Sunday, 18 October 2015

The Martian

The third manned mission to Mars goes catastrophically wrong when the team are hit by a powerful storm. Most of the crew manage to reach their spacecraft and escape, but astronaut Mark Watney is apparently killed. However, Watney survives. He is able to ensure his short-term survival by reaching the team's abandoned habitat, but he now has to survive potentially four years with extremely limited supplies and resources. When NASA realises that Watney has survived, they begin preparing a rescue mission, fighting the limitations of budgets, science and politics all the way.

The Martian is director Ridley Scott's adaptation of Andy Weir's critically-acclaimed 2011 novel. This is a hard science fiction movie following in the footsteps of films such as Gravity and Interstellar of at least attempting a more plausible and realistic view of space travel.

Ridley Scott's recent career has been patchy, with his 2012 movie Prometheus in particular attracting criticism for its inconsistent script and unrealistic portrayal of how humans would act and react in space. The Martian feels, in part, like an apology for that film. In fact, it's probably Scott's strongest movie since Gladiator. The script (by Drew Goddard) is relaxed and witty, and the tone kept deliberately light in places rather than dwelling on the existential gloom of Watney being trapped alone, millions of miles from the nearest human being and cut off from real time communications with home.

In terms of science, the movie is mostly plausible apart from a couple of issues. The film makes a deliberate choice not to replicate the effects of the low gravity on Mars (which is only one-third that of Earth). Whilst making shooting easier, it's a bit of an odd choice in a movie that spends so much time dwelling on the scientific challenges of a mission to Mars and also makes indirect use of the lower gravity in other parts of the film in sequences showing the various transfer craft launching from the planet. The other issue is that the ship that actually travels between Earth and Mars, the Hermes, is shown as being improbably large, sophisticated and even luxurious. But showing the likelier reality of the crew huddled in a fairly small vessel for months on end would be less impressive. Also, the storm seen at the start of the movie simply wouldn't happen in the way it does.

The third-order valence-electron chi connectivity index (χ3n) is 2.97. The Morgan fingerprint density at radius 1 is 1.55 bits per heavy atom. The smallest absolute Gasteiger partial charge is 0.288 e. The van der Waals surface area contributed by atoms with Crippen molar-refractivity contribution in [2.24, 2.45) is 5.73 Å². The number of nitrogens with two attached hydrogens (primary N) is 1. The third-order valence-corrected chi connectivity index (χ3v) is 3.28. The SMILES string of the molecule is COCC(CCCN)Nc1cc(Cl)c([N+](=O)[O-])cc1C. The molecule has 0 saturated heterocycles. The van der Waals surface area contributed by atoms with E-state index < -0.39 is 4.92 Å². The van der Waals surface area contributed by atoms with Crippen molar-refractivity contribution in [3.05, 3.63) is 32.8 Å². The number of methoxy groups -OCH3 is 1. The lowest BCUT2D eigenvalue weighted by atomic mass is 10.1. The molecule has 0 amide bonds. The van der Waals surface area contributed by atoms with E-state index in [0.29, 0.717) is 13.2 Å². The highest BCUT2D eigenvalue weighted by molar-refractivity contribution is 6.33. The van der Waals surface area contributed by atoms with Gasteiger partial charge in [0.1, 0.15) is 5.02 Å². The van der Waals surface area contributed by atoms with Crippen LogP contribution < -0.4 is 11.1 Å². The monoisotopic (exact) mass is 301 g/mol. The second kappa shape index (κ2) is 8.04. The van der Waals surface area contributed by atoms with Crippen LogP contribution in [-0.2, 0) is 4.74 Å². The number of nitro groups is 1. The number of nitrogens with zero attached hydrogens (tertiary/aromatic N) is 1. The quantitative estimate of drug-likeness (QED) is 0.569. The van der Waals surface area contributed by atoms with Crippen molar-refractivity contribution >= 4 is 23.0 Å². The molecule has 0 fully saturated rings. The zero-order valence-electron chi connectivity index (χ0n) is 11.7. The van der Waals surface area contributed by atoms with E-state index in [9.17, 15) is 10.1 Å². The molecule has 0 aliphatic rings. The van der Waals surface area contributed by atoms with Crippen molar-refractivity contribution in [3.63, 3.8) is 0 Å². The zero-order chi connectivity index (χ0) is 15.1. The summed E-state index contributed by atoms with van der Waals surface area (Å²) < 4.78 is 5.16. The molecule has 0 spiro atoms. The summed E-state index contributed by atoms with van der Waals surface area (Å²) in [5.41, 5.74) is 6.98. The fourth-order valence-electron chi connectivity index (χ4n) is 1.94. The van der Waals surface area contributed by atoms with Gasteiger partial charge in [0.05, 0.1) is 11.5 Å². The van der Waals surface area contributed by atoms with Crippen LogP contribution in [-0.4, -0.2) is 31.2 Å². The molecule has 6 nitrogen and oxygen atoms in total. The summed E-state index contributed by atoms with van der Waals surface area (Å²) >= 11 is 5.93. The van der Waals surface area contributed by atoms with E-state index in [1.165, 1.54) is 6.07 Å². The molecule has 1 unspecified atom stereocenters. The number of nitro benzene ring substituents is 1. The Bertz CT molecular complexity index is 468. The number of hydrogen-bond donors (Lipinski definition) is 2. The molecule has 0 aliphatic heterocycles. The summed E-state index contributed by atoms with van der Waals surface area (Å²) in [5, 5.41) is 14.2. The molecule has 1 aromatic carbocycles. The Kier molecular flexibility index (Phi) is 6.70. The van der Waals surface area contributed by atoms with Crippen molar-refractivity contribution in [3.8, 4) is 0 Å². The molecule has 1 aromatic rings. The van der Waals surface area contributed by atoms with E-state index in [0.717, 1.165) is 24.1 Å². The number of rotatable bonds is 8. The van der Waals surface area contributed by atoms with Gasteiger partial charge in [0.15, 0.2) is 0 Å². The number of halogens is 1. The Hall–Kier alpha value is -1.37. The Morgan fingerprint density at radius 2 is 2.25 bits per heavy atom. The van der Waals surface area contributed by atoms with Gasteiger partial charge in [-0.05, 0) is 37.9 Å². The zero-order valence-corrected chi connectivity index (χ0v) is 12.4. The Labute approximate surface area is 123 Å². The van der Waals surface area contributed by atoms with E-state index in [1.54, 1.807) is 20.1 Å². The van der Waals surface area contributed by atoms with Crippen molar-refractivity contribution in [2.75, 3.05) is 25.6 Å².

These issues can be bourne for the successes elsewhere. The cast is excellent, from Damon's marooned astronaut to Jessica Chastain, Jeff Daniels, Chiwetel Ejiofor and Sean Bean leading the attempts to rescue him (Bean even gets a Lord of the Rings joke as a sly nod to the audience). Able support is provided by Michael Pena, Kate Mara and Benedict Wong. More impressively, the film knows how to deploy its talent to maximum effect, meaning that the familiar name-heavy cast never feels muddled or stuffed. Indeed, some actors like Sebastian Stan and Donald Glover put in solid, nuanced performances in impressively limited screen time, leaving you wanting more.

But the film's focus stays on Damon for most of the film, showing how he deploys humour and resolve to overcome the nightmare predicament he finds himself in. The film's commitment (a few forgivable lapses into movie illogic aside) to real science and its cooperation with NASA makes for an authentic-feeling, positive story. It may be too idealistic - the Chinese give up an important technical secret a bit too easily and the film occasionally feels like a recruiting tool for NASA - but it's good to see a film suggesting that humans can be better than they are now and showing that we can achieve the impossible, at a price.

The Martian (****½) is on general release now.

1 comment:

Mitchell Hundred said...

My only real issue with the movie was the romantic plot introduced towards the end. It seemed shoehorned in to me, considering that all the interpersonal relationships up to that point had been very professional and platonic ones.